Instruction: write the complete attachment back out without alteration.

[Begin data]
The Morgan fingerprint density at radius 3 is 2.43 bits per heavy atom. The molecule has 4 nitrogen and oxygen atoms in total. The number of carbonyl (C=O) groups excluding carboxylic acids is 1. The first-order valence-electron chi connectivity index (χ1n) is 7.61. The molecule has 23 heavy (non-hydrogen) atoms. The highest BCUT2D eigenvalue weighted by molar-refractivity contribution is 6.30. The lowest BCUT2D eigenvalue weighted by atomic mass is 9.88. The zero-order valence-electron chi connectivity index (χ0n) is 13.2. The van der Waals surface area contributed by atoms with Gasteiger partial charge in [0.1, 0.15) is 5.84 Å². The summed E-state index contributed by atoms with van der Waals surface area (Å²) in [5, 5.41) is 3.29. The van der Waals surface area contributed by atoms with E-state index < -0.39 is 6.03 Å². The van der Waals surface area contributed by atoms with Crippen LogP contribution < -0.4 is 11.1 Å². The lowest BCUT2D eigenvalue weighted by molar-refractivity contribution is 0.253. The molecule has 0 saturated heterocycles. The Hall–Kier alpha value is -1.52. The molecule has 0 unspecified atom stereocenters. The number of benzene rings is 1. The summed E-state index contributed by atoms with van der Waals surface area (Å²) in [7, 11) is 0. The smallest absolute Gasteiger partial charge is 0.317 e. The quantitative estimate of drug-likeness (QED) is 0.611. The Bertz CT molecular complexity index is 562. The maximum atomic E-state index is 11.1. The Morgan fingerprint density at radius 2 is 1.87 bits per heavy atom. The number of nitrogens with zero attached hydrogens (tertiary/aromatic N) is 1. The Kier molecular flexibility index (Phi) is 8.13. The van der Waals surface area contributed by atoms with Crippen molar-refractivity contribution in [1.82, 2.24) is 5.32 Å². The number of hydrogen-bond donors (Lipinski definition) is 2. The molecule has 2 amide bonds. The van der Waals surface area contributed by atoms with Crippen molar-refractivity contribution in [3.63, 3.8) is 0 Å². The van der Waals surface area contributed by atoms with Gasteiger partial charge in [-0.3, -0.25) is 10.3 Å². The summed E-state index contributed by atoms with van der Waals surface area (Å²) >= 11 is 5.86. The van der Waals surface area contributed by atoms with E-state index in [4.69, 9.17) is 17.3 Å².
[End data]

The Morgan fingerprint density at radius 3 is 2.43 bits per heavy atom. The molecule has 4 nitrogen and oxygen atoms in total. The number of carbonyl (C=O) groups excluding carboxylic acids is 1. The first-order valence-electron chi connectivity index (χ1n) is 7.61. The molecule has 23 heavy (non-hydrogen) atoms. The highest BCUT2D eigenvalue weighted by molar-refractivity contribution is 6.30. The lowest BCUT2D eigenvalue weighted by atomic mass is 9.88. The zero-order valence-electron chi connectivity index (χ0n) is 13.2. The van der Waals surface area contributed by atoms with Gasteiger partial charge in [0.1, 0.15) is 5.84 Å². The summed E-state index contributed by atoms with van der Waals surface area (Å²) in [5, 5.41) is 3.29. The van der Waals surface area contributed by atoms with E-state index < -0.39 is 6.03 Å². The van der Waals surface area contributed by atoms with Crippen LogP contribution < -0.4 is 11.1 Å². The lowest BCUT2D eigenvalue weighted by molar-refractivity contribution is 0.253. The molecule has 0 saturated heterocycles. The Hall–Kier alpha value is -1.52. The molecule has 0 unspecified atom stereocenters. The number of benzene rings is 1. The summed E-state index contributed by atoms with van der Waals surface area (Å²) in [7, 11) is 0. The smallest absolute Gasteiger partial charge is 0.317 e. The quantitative estimate of drug-likeness (QED) is 0.611. The Bertz CT molecular complexity index is 562. The maximum atomic E-state index is 11.1. The Morgan fingerprint density at radius 2 is 1.87 bits per heavy atom. The number of nitrogens with zero attached hydrogens (tertiary/aromatic N) is 1. The Kier molecular flexibility index (Phi) is 8.13. The van der Waals surface area contributed by atoms with Crippen molar-refractivity contribution in [1.82, 2.24) is 5.32 Å². The number of hydrogen-bond donors (Lipinski definition) is 2. The molecule has 2 amide bonds. The van der Waals surface area contributed by atoms with Crippen molar-refractivity contribution in [3.63, 3.8) is 0 Å². The van der Waals surface area contributed by atoms with Gasteiger partial charge in [-0.3, -0.25) is 10.3 Å². The summed E-state index contributed by atoms with van der Waals surface area (Å²) >= 11 is 5.86. The van der Waals surface area contributed by atoms with E-state index in [4.69, 9.17) is 17.3 Å².